Thursday, July 12, 2012
But the rise in the Westpac-Melbourne Institute index of consumer sentiment was only modest, as it climbed back from 95.6 in June to 99.1 in July - still in negative territory, since 100 is neutral.
It was the best reading the index has delivered since February, and most of the bounce came in the ailing south-eastern states - NSW, Victoria and South Australia - even if all three remain predominantly negative in outlook.
But Westpac chief economist Bill Evans warned against seeing the rise as a turning point, cautioning that "much can happen, particularly in the international economy" to send it back down in coming months.
Analysis by Michael Chua of the Melbourne Institute reveals a gap as wide as the Nullarbor between Western Australia and the eastern states. Even in smoothed trend terms, the confidence index stands at 116.1 in Western Australia, but just 95.9 in NSW, the next most confident state.
New housing finance figures released by the Bureau of Statistics showed a similar story.
Most of the growth is due to homeowners refinancing existing loans, rather than making purchases. The number of mortgage loans being written is going sideways if refinancing deals are included, or falling back towards last year's lows if they are excluded.
But there is a sharp difference between home-lending activity in the resources states and in the south-east. In trend terms, the number of new loans (including refinancing) written in the resource states (Queensland, Western Australia and the Northern Territory) rose 17 per cent in the year to May - whereas in the south-east, it rose just 2 per cent.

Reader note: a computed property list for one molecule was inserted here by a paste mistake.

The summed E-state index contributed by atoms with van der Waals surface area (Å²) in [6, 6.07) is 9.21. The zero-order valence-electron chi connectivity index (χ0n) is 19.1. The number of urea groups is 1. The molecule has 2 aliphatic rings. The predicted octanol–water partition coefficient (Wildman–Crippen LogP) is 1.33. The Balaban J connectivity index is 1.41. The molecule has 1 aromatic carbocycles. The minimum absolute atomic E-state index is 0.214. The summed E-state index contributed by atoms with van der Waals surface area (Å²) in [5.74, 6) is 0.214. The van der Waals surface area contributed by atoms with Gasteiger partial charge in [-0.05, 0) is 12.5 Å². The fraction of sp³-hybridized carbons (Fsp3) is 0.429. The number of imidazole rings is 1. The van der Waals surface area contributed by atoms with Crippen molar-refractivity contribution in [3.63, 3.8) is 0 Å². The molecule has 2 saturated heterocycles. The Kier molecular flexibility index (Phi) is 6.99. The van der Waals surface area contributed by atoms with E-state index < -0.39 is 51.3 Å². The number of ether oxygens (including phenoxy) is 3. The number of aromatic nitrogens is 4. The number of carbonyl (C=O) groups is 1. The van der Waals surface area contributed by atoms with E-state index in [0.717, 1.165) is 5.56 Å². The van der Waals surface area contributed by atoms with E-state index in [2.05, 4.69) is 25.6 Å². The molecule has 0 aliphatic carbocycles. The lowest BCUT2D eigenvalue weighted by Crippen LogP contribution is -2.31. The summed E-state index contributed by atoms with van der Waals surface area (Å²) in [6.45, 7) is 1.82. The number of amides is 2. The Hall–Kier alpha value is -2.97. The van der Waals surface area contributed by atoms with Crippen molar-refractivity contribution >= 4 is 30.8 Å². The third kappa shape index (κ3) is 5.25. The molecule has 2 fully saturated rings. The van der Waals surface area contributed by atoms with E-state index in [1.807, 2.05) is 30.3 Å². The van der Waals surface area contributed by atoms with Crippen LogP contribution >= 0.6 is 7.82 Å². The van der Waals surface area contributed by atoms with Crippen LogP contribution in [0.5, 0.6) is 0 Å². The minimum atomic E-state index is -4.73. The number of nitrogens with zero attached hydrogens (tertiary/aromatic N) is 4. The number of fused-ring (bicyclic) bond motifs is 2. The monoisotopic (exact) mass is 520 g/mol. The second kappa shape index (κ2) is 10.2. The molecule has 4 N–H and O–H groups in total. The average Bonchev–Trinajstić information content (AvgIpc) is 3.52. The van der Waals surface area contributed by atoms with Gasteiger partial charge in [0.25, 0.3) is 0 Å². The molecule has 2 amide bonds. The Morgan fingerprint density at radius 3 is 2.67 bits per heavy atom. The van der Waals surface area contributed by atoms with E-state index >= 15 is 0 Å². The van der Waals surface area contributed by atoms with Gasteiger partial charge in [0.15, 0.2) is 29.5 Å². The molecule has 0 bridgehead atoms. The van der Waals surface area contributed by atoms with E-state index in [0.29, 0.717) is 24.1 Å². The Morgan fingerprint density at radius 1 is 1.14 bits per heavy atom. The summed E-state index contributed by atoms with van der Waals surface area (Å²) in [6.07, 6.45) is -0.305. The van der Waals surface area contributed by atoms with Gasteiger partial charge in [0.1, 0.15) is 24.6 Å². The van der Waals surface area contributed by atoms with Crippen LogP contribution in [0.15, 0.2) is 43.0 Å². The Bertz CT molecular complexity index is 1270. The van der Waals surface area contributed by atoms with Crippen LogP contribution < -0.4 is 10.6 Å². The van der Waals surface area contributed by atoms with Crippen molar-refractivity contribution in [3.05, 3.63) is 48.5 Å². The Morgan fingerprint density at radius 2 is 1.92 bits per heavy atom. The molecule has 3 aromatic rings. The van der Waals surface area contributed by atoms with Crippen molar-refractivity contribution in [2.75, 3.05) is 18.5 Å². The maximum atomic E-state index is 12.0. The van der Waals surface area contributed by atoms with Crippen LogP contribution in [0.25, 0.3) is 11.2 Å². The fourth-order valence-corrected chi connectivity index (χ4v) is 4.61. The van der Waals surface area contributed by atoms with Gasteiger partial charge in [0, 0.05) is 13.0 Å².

Even in the west, however, the growth is mostly in refinancing. In the first five months of 2012, angry bank customers across Australia refinanced 81,973 home loans, up 21 per cent from the same months in 2011. NSW customers alone refinanced 25,034 loans, up 28 per cent, and those in Western Australia refinanced 12,279, up 40 per cent.
Loans to owner-occupiers to construct new homes have grown 4 per cent in the past year, in trend terms, while loans to buy existing real estate grew just 0.3 per cent.
BT chief economist Chris Caton noted that lending to investors to build new homes fell to the second lowest level in the past decade. "Lending for housing remains moribund," he said.
Westpac's Evans attributed most of the rise in consumer confidence to the Reserve Bank's interest rate cuts of May and June, noting that confidence among people with mortgages rose much more than among tenants or people who owned their homes outright.
He said the threat of a new crisis in Europe had been averted "at least for the time being", and noted petrol prices had fallen 13 per cent since May.